Studies: Ingredients That Support Gut Health

Two studies monitored the effects of ingredients supporting gut health.

Courtney Johnson, Courtney Johnson

July 1, 2016

2 Min Read
Studies: Ingredients That Support Gut Health

According to a new study published in the Journal of Thermal Biology, EpiCor fermentate manufactured by Embria Health Sciences helped to significantly reduce the likelihood of damage to gut lining caused by heat stress, and also showed gut health benefits without heat stress.

In the study conducted by Auburn University, rats were split into two equal groups, an EpiCor fed group and a control group. On the last day of the trial, half of each group were heat stressed at 45°C (113°F) for 25 minutes.

The results of the study indicated that EpiCor may maintain gut health by helping to reduce the likelihood of intestinal barrier damage associated with leaky gut, as well as the biochemical changes resulting from that damage. Additional biochemical observations in rats fed with EpiCor included a reduction of serum LPS endotoxins, reduced eryptosis, and a decrease in white blood cell count as compared to the control rats.

A clinical study conducted in Canada on healthy adult subjects supported the benefits of Lacidofil® probiotic formula (Lactobacillus rhamnosus Rosell®-11 and Lactobacillus helveticus Rosell®-52) from Lallemand in the management of antibiotic-associated diarrhea (AAD). In the study, the ADD episodes were reduced by 24 hours on average.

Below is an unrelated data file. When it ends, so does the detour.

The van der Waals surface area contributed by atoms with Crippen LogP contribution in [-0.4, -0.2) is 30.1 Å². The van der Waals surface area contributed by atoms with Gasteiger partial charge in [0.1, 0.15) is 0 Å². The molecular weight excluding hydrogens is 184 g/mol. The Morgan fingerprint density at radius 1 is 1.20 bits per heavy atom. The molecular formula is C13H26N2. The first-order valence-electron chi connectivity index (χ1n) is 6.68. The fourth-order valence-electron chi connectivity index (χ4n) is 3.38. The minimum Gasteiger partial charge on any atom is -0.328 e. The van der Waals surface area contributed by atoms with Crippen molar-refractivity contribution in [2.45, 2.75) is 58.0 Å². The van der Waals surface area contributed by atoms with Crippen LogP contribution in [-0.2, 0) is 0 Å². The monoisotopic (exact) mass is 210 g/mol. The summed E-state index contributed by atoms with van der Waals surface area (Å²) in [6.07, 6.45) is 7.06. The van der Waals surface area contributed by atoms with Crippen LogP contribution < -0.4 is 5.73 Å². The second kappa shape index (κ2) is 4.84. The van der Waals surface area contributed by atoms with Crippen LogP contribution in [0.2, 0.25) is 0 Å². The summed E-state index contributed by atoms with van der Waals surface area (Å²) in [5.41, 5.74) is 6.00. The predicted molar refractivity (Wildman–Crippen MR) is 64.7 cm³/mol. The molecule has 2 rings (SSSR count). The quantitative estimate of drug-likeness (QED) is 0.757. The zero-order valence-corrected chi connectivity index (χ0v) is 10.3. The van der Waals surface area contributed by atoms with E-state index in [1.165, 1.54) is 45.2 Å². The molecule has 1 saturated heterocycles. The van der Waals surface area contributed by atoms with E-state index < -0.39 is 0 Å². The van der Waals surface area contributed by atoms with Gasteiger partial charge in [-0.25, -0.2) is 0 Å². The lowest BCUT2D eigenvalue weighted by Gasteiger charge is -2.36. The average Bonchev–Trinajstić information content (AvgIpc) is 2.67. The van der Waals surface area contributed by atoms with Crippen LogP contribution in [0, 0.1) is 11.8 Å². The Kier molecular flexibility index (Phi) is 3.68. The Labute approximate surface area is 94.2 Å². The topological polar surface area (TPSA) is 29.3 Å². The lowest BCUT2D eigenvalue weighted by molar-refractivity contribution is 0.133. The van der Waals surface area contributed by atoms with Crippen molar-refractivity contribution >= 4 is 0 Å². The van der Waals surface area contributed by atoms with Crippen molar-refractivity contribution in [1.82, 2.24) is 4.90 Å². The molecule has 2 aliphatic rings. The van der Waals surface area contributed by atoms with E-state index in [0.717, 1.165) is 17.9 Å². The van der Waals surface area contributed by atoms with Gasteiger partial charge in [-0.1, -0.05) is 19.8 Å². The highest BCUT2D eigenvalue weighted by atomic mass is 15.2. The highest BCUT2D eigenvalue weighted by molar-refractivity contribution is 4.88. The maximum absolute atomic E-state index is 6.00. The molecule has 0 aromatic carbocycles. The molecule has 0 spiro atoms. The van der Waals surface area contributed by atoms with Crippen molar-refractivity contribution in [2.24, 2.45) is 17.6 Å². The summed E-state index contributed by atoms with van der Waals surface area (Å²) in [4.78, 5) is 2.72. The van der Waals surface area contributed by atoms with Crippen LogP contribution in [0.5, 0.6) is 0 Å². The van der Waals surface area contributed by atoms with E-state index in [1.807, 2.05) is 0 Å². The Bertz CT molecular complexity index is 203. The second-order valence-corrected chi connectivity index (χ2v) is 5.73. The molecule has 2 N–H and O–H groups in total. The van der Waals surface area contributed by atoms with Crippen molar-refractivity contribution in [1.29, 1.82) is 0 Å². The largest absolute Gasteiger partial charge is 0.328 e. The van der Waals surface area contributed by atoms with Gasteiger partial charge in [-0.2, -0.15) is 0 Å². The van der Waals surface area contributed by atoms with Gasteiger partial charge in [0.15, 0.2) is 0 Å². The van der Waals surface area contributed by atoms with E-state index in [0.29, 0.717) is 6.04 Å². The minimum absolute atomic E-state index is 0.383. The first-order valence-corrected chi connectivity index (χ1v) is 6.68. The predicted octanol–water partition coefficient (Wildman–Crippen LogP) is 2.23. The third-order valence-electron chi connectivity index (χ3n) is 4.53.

The randomized double-blind, placebo-controlled trial involved 146 healthy adults. The subjects received a broad spectrum antibiotic treatment (amoxicillin-clavulanic acid) for one week in addition to the probiotic or placebo, followed by one week of probiotic alone. Patients were followed for up to nine weeks after the beginning of the treatment. It was shown that, on average, participants supplemented with the probiotic experienced significantly shorter duration of diarrhea-like defecation events compared with those taking the placebo.

According to the authors, “decreasing the number of days of diarrhea after antibiotic treatment has clinical relevance, as it may reduce complications related to AAD. This is particularly important among patients who are more susceptible to severe AAD, as well as in attenuating the symptoms of AAD in individuals with a healthy digestive system receiving antibiotics for infections outside the gut.”

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